The Telegraph
Friday , January 3 , 2014
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Tongues that won’t stop wounding

- A life more tragic than the cruel death

Calcutta, Jan. 2: The 16-year-old girl who was gang-raped twice and who died from burn injuries on Tuesday had killed herself, say her neighbours at the locality near Dum Dum airport where she used to stay. But that does not mean that the neighbourhood had spared her in any way.

The morning of December 23 began ostensibly with a fight over water, at the tap where several women had queued. But it was really about something else, says a woman who had become close to the girl’s mother and the girl during their one-month stay there.

“Whatever was being said to them, whatever the language was, whatever was being talked of, there was only one point,” says the woman who will not be named. “The girl was being told that she had brought shame to the neighbourhood. She was a bad girl,” says the woman.

The showdown at the tap drove her to set herself on fire, say the residents of the locality, one of the many “colonies” along the airport towards Barasat. It was the final spark after what she was subjected to for days.

The girl lived in a one-room tenement with her parents at a rent of Rs 2,000 per month, cheek by jowl with the other neighbours on one side and the landlord’s rooms on the other.

It is impossible to have secrets here. But the family, who had been hounded out of their previous Madhyamgram locality because the girl had been raped, had managed for about a month. Then the neighbours came to know.

In Madhyamgram, the girl had found one friend, Chhotu, a fish seller. Chhotu apparently surmised that she was “available” and invited five friends to join him in raping the girl.

She was raped by the six men first on the evening of October 26, not far from her Madhyamgram house, after which she was thrown onto a field.

Two days later, when she was returning after lodging a police complaint with her father on a cycle van, Chhotu and his friends grabbed her and raped her again in a taxi, this time to punish her for daring to go to the police.

Then they dragged her to the railway tracks, where they would have left her to be run over by a train, when a group of people saw them and stopped them.

The six were arrested by the end of October but life in the Madhyamgram shanty became unbearable. Threats followed. The loose comments blaming the girl for the rape were worse. It was constant humiliation. Sometimes abject fear.

To escape, the girl and her family moved into the airport locality about a month after the rape, in end-November. They lived quietly for about a month. The girl and her mother would join the woman who had befriended them to go to the temple for “Shiv charcha”. They had no other social life. No one knew.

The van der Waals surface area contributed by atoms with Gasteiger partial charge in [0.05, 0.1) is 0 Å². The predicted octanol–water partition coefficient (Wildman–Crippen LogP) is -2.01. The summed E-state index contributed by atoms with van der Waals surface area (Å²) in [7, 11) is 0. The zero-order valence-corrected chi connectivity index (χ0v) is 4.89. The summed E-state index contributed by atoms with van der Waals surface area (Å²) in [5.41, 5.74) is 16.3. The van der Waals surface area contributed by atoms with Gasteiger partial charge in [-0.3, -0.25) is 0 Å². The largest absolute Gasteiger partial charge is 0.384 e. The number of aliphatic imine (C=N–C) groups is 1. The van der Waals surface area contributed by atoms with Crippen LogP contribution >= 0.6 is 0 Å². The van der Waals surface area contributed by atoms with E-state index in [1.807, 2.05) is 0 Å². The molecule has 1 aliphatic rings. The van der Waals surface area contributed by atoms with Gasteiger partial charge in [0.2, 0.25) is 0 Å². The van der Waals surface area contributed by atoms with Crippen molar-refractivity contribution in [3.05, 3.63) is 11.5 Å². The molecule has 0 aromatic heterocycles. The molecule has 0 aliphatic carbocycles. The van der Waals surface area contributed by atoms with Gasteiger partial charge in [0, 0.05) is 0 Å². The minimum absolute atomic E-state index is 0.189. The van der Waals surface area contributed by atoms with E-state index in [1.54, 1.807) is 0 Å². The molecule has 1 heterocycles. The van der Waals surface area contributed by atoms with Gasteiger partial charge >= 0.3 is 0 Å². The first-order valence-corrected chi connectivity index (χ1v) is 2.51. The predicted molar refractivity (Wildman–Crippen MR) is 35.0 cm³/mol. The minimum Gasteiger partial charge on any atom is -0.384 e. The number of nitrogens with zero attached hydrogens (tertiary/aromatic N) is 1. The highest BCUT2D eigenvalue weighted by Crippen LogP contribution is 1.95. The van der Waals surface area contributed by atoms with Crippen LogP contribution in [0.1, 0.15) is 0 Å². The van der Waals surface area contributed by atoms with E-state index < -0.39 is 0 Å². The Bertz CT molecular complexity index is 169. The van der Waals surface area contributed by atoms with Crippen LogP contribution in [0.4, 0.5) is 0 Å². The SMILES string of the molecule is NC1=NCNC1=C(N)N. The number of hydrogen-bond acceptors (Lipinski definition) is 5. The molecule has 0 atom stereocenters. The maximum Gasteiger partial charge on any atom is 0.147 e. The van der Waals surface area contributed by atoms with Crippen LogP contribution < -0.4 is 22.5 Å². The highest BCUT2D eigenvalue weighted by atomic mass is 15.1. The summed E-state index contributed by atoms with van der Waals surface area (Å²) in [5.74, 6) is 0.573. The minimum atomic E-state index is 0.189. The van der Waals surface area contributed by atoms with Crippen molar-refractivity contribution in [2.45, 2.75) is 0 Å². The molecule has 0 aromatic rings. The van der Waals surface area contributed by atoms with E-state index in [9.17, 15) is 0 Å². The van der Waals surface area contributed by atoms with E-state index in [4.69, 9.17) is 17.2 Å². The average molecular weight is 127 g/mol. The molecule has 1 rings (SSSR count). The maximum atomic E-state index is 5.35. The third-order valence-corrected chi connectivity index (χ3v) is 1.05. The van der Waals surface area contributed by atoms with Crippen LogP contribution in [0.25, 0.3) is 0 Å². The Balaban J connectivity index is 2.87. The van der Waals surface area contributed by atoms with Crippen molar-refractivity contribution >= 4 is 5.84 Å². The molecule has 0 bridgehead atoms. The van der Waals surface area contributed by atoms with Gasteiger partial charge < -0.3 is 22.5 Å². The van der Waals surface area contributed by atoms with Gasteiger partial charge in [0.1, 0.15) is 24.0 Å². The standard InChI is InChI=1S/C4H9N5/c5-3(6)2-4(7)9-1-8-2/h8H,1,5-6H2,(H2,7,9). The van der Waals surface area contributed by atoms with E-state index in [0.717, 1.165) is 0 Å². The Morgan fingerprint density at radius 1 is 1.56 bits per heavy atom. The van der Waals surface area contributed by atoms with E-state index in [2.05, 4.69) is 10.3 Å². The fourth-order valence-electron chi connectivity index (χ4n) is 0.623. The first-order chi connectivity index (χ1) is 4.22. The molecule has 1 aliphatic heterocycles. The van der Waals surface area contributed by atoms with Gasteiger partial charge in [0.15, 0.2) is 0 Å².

But matters began to change with the visits of Minta Sil, the nephew of the landlord’s wife. Minta was a resident of the neighbourhood till two years ago and a frequent visitor. He is also a friend of Chhotu, the prime accused.

Minta would drop in at his aunt’s and other houses, which started the whispers. Then the landlady’s daughter, a resident of Madhyamgram, came visiting.

The twice-tormented girl was at once “outed”; the landlady’s daughter declared the girl’s “true identity” loudly in the close neighbourhood.

There was no stopping the tongues after that.

First, landlord Ranjan Sil, a barber, asked the girl’s family to leave. His wife Bela confirms this. But their response was perhaps the most restrained.

“We didn’t want trouble,” she says. “We didn’t know who they were. We wouldn’t have rented the room out had we known,” says the 55-year-old, shaken by the turn of events.

Her husband, emaciated and barely able to walk, is breaking down repeatedly, saying he had no role to play in the death.

But his son Ratan, enlightened by his sister and cousin Minta, did have a role to play, say the neighbours. Some of them supported him wholeheartedly.

People began to whisper again. There were loud comments. The family was being asked to leave the neighbourhood, relentlessly, not only by the landlord.

The girl’s mother began to look for another house with the help of her new friend, the woman who did not want to be named. “We had found one too, on another side of the colony,” says the woman.

But the people wouldn’t stop talking. Or pointing out.

On the night of December 22, around 2am, Ratan, who works as a driver, scaled the wall outside the girl’s part of the house, got in and shouted the girl’s name. He went away only after the mother came out.

Something was building up in the neighbourhood. Next morning, it broke at the “time kol” — the tap that yields water at particular hours.

The girl’s mother was at the tap, apparently complaining about the family’s plight, to which a neighbour retorted, triggering a bitter exchange and a gesture of insult that may have been the immediate trigger for the girl’s death.

“I told her (the girl’s mother) to go away if she found living here a problem,” said the neighbour who feels the mother misunderstood her and retorted.

But the mother’s friend says that the woman at the tap was one of the neighbours who were constantly talking about the girl’s “misdemeanour”.

That morning, the verbal duel took another turn when the woman at the tap waved her slippers at the girl’s mother who retaliated with words. Everyone had gathered: a spectacle was going on.

It was then, say the neighbours, that the girl ran into her tenement, barred her door, and set herself on fire.

Was she murdered? That is for the investigation — the police have registered a murder case — to prove.

The tragedy perhaps lies less in how she died and more in how she was forced to live.

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